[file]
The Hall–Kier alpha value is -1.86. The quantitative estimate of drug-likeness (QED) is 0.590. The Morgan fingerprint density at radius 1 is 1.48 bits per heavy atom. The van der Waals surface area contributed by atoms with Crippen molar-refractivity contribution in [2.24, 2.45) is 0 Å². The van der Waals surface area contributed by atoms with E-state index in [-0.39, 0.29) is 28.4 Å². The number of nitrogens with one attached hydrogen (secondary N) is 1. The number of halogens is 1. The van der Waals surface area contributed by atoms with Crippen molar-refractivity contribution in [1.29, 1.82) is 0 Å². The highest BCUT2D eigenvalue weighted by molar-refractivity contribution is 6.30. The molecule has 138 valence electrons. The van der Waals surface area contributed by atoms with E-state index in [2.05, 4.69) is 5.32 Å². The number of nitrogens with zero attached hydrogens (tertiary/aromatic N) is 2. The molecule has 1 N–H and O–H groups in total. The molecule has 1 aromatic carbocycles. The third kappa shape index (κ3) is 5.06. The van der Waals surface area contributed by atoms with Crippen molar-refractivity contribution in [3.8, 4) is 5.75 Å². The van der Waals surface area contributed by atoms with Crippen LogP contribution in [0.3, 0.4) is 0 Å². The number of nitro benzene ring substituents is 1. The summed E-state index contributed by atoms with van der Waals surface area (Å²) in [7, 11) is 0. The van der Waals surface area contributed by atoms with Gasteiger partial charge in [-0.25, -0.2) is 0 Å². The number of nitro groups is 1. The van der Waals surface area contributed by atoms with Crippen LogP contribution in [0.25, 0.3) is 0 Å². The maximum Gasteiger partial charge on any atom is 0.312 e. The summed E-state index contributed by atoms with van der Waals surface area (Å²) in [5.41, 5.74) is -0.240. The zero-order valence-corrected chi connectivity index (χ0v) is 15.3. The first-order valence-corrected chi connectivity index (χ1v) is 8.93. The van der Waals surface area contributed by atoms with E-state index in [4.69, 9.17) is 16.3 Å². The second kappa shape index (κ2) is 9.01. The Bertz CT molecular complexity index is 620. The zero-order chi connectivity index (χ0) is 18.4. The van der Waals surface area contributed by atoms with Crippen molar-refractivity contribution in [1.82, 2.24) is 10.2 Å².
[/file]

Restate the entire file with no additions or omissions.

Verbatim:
The Hall–Kier alpha value is -1.86. The quantitative estimate of drug-likeness (QED) is 0.590. The Morgan fingerprint density at radius 1 is 1.48 bits per heavy atom. The van der Waals surface area contributed by atoms with Crippen molar-refractivity contribution in [2.24, 2.45) is 0 Å². The van der Waals surface area contributed by atoms with E-state index in [-0.39, 0.29) is 28.4 Å². The number of nitrogens with one attached hydrogen (secondary N) is 1. The number of halogens is 1. The van der Waals surface area contributed by atoms with Crippen molar-refractivity contribution in [1.29, 1.82) is 0 Å². The highest BCUT2D eigenvalue weighted by molar-refractivity contribution is 6.30. The molecule has 138 valence electrons. The van der Waals surface area contributed by atoms with E-state index in [2.05, 4.69) is 5.32 Å². The number of nitrogens with zero attached hydrogens (tertiary/aromatic N) is 2. The molecule has 1 N–H and O–H groups in total. The molecule has 1 aromatic carbocycles. The third kappa shape index (κ3) is 5.06. The van der Waals surface area contributed by atoms with Crippen molar-refractivity contribution in [3.8, 4) is 5.75 Å². The van der Waals surface area contributed by atoms with Crippen LogP contribution in [0.3, 0.4) is 0 Å². The number of nitro benzene ring substituents is 1. The summed E-state index contributed by atoms with van der Waals surface area (Å²) in [7, 11) is 0. The van der Waals surface area contributed by atoms with Gasteiger partial charge in [-0.25, -0.2) is 0 Å². The number of nitro groups is 1. The van der Waals surface area contributed by atoms with Crippen LogP contribution in [0.25, 0.3) is 0 Å². The maximum Gasteiger partial charge on any atom is 0.312 e. The summed E-state index contributed by atoms with van der Waals surface area (Å²) in [5.41, 5.74) is -0.240. The zero-order valence-corrected chi connectivity index (χ0v) is 15.3. The first-order valence-corrected chi connectivity index (χ1v) is 8.93. The van der Waals surface area contributed by atoms with E-state index in [4.69, 9.17) is 16.3 Å². The second kappa shape index (κ2) is 9.01. The Bertz CT molecular complexity index is 620. The zero-order chi connectivity index (χ0) is 18.4. The van der Waals surface area contributed by atoms with Crippen molar-refractivity contribution in [1.82, 2.24) is 10.2 Å².